Alarm bells may not ring if the Americans don't reach the knockout stage, but how they perform against the very elite of their peers will be intriguing to see.

(Notes: The U-21 European Championship is contested by players who met the U-21 definition -- born on or after 1 January 1990 – when qualifying started in 2011. The U-20 World Cup will be televised in the USA by ESPN networks.)

13 comments about "Championships put nations' youth programs under scrutiny".
  1. Luis Arreola, June 18, 2013 at 11:27 a.m.

    Germany, Brazil, Argentina have nothing to be alarmed about for missing "one" U20 but their fans, media should always show caution. These countries "expect" to make every competition and win it. Thats the bar they have set. If any one of these countries were to miss 2 consecutive tournaments like USA has done in missing U20, U17 and Olympics then certainly there would be an uproar in those countries and changes would defenitely be made. Look at brazil now. They are still a top 10 country and certainly a favorite to make top 4 in 2014 W.C. but they are heavily critisized by their fans and media because of theoir results in the last year or 2. So England is critisizing its own style of play ?? And many USA coaches look to this as a model?? Time to change. The USA U20's bring a style that adapts with the player pool and is different from most USA teams. I hope they do well to prove that point. But let's also not forget that Concacaf competition in no way compares to Euro or Conmebol. Therefore USA should at the very least have the expectation that every one of their teams makes their respective World Cups. Lets set that bar where it should be. Minimum.

  2. David Whitehouse, June 18, 2013 at 11:53 a.m.

    Don't panic - these are only youth events, and ultimately what matters is how the players do as adults.

    Worrying too much about results at this age will simply lead to selecting players who are just big, strong and fast, a point SA is constantly bemoaning.

    SA can do the soccer community a big favor by simply saying "Who Cares?". If you believe in the gospel of skill and vision don't worry so much.

  3. Luis Arreola, June 18, 2013 at 12:50 p.m.

    David, Germany, Brazil, Argentina, Spain seem to be picking the right players and showing results for it at both youth and adult levels. Their vision doesnt seem to deter them from winning at both levels. I think it's a comfort level for USA fans to think the way you do. We should worry about getting the best batch of youth players to "experience" international play. What makes you think that a country that shows not to be able to compete at U17, U20, U23 level to all of a sudden do so at Men's level ?? Do they drink a magic potion after U23?? We should all care.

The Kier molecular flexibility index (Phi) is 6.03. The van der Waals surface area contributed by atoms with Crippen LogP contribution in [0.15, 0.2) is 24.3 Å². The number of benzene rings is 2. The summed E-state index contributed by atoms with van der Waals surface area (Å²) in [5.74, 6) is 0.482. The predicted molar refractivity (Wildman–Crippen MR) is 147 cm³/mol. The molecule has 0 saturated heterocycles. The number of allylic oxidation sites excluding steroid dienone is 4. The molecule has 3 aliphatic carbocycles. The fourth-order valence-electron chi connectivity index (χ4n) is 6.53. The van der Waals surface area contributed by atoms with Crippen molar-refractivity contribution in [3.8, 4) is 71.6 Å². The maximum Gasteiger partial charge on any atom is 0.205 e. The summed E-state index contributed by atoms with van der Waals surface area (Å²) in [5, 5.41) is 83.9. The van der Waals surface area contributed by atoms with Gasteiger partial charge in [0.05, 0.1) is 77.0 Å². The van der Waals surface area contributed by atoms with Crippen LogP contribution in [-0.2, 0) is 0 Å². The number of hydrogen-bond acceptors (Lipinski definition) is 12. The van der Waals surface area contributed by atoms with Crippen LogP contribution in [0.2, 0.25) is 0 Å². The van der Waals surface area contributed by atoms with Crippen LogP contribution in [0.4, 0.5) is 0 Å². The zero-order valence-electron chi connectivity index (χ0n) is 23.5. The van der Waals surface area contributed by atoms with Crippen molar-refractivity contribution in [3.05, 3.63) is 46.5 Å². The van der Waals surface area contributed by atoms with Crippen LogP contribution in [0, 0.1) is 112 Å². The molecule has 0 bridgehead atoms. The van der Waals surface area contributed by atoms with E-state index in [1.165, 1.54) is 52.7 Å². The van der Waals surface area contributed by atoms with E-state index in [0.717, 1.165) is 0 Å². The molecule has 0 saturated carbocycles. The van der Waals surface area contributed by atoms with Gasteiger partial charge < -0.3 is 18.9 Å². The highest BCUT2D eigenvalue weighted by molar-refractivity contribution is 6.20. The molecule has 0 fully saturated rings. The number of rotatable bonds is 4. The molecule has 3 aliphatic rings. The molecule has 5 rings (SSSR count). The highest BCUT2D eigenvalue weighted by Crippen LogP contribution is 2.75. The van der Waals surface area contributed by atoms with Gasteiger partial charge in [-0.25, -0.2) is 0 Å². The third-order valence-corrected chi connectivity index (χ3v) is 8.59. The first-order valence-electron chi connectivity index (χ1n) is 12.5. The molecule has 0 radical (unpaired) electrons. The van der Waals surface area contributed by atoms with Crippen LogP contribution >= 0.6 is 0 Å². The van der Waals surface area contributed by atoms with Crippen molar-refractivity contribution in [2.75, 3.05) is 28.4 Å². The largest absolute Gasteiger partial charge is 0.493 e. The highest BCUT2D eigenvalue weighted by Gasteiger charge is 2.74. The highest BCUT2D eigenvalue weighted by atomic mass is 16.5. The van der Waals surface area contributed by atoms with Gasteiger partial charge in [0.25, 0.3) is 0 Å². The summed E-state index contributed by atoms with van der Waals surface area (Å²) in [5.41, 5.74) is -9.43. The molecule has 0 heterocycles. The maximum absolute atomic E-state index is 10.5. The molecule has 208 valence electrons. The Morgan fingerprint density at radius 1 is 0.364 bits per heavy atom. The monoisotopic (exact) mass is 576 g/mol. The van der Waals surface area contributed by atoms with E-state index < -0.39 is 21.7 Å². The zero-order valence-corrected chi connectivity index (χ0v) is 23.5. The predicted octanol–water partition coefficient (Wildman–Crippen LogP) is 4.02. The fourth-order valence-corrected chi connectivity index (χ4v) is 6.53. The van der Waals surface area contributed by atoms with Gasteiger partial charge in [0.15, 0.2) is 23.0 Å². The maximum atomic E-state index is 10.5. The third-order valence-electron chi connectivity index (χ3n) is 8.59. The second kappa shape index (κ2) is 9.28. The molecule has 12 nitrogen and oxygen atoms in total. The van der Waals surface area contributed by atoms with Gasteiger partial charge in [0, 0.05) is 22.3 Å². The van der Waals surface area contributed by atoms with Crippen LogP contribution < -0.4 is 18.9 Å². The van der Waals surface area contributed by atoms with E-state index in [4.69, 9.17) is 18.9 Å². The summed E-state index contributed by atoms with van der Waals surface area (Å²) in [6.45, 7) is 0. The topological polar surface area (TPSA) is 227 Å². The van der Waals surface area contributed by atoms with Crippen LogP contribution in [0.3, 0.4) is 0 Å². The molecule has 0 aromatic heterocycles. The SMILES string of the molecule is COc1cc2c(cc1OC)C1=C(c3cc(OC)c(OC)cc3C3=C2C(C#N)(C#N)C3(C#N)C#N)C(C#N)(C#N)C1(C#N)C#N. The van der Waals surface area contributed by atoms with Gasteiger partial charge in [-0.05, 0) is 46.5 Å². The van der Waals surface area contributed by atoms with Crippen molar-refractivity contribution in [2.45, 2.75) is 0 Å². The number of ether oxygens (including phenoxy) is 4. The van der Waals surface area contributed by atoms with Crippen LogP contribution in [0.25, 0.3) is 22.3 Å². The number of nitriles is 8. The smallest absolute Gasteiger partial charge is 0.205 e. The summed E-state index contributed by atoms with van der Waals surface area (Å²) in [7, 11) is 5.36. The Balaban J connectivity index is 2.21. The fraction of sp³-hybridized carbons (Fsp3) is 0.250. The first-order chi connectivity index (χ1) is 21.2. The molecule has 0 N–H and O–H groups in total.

4. Power Dive, June 18, 2013 at 1:31 p.m.

    I think David and Luis both have a point. I've seen the argument many times (and I think it's generally accepted among fans) that a problem with our youth development is that at a young age we chose players and teach them tactics them based on immediate/this game winning. At young ages, that results in choosing players, and teaching tactics, that result in the bigger and faster atheletes and subpar on-field tactics that rely on those physical qualities to win (the benefits of which all but vanish by the time these kids turn into adults). All of this results in "dumb" soccer players and the wrong soccer players in the player pool. To David's point, if we care so much about youth results in these tournaments, aren't we perpetuating the problem? To Luis' point, I also agree that youth success in many cases is a strong indicator of adult success (even though there are several outliers, particularly with the African nations that have had much more success at the youth levels than the full adult squad). I think the age to "switch" focuses from results for the future (i.e. picking players and choosing tactics to win 5-10 years from now) rather than for immediate next game results is somewhere after the U17 level and before the U20 level. After players have all had a chance to fully mature and develop.

  5. Luis Arreola, June 18, 2013 at 4:02 p.m.